The penultimate day of our fortnight’s Baltic Sea cruise aboard the Crown Princess saw us retracing the course we’d previously taken when we were leaving Denmark. This time, however, we would be passing under The Great Belt Bridge during daylight and we knew that viewing positions would be at a premium. Our balcony was facing aft meaning it was of no practical use for this particular experience so we headed up to the highest platform on the ship’s deck nice and early to stake out a spot; we weren’t the first people there.
It’s difficult to keep me from snapping photos if the camera is in my hands even if I’d probably taken nearly-identical photos to those from the platform on previous Princess Cruises ships (or even the same one, as this was our second time on Crown Princess). You can never take too many photos, though.
We’re always fond of seeing or experiencing things that are the most or the least or the biggest or tallest or smallest, etc., so it was good to know that outside Asia the suspension bridge span of the Great Belt Bridge under which we would cruise was the longest in the world. There was a bit of haze on the horizon as the Crown Princess headed north between the two Danish islands of Zealand and Funen and it felt a little odd to notice the time ticking down when we were due to pass beneath the bridge yet still have no sight of it ahead. Slowly, the area on which we were standing in the shade started to fill up with more people.
Looking back at one point I noticed quite a bit of smoke coming from the stacks on the top of the ship. If you’ve seen many of my photos then you might be aware that I’m fond of the industrial feel in a photo; there’s a sense of brute force there and I think it forms a lovely contrast to a pleasant cruising picture.
There was a noticeable buzz of excitement as the bridge started to loom into view and a sudden influx of more passengers onto the top deck and platforms of the ship. I’d selected my spot at the rear of the foremost, highest platform for a couple of reasons: because it was the highest, obviously, and because I quite like having some foreground interest in photographs. Whereas there seemed to be a lot of jostling for position and holding of cameras up high to take photos without obstructions I was more than happy to ensure people made up a portion of the pictures I was taking.
Cruising under the Great Belt Bridge was exhilarating. You can almost hear a whoosh! in your head as the concrete structure slips overhead surprisingly fast. You never really get a feel for how fast you’re travelling on a cruise ship at sea – especially one as placid as the Baltic – until you pass some static marker very close. And the underside of the bridge felt very close indeed. With the various masts ahead of us on the ship forcing the perspective somewhat there were gasps from people all around as it seemed like we only just cleared the bridge by a couple of metres; the reality was probably four-to-eight times that amount, but it still made for a fabulous experience and memory to treasure.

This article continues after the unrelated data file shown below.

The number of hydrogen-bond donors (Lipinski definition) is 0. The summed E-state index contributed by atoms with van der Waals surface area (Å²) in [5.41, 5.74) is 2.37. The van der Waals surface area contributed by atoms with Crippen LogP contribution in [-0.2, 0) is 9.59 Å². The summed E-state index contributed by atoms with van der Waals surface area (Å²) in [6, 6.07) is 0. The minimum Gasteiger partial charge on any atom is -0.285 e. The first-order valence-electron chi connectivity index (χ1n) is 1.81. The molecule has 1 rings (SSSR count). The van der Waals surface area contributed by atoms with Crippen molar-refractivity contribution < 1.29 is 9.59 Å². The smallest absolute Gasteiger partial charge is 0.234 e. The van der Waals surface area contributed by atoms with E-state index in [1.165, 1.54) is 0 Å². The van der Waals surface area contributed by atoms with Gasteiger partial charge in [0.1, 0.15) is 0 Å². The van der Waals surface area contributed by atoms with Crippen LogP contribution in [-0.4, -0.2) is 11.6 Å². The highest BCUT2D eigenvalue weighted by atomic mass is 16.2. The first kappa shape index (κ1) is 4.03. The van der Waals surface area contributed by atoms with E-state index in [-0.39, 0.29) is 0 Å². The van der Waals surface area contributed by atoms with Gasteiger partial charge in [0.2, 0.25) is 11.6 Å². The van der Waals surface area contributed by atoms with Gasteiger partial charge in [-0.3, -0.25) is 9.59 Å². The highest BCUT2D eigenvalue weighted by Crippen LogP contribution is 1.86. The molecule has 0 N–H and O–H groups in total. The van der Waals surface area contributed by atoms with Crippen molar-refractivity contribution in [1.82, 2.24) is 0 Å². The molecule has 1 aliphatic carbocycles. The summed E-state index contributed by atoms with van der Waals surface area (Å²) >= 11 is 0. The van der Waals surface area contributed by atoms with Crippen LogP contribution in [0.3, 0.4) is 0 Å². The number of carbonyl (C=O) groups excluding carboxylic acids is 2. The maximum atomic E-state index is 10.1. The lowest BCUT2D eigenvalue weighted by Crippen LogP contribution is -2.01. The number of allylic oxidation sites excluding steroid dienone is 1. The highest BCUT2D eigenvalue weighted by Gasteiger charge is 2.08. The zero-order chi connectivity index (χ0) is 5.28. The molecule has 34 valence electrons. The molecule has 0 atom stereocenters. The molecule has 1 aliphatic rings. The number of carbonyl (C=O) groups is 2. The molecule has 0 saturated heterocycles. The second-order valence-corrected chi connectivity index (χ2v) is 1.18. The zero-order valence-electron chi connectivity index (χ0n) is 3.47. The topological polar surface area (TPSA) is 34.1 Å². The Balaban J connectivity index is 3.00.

Another wonderful thing about an experience such as this one where a large group of strangers share a moment of amazement is the sudden sense of camaraderie that breaks out. Cruising with Princess over the years we’ve found that people who also enjoy our love of holidays at sea are generally sociable people anyway but you could see instantly far more talking amongst the groups who’d gathered to see us pass by the bridge. People were showing the photos they’d taken to everyone to compare and there was lots of small talk about how close the ship had been or how it compared to other under-bridge cruising that people had witnessed. I ended up speaking for some time to a solo traveller about photography in general who then turned out to live only a few miles away from us. Nice when that happens.
We waited for the stairs to clear a bit before making our way slowly down and back to the cabin to put away the camera, stopping for some shots of the busy top deck of the cruise ship. The day was young, there was a quiz coming up, and the lure of beers or early cocktails was starting to grow.
By the time we reached our room the Great Belt Bridge was starting to fade away into the haze in our wake.
To date this has been the only time we’ve passed under a bridge while on a cruise ship and it was a wonderful experience. Personally, I’d recommend getting where lots of other people are when it’s happening so that the excitement that emanates from your fellow travellers washes over you. I also think that if you can then try to get some people in the photos you take when you do something like this as they make for more emotive pictures to look back on later.
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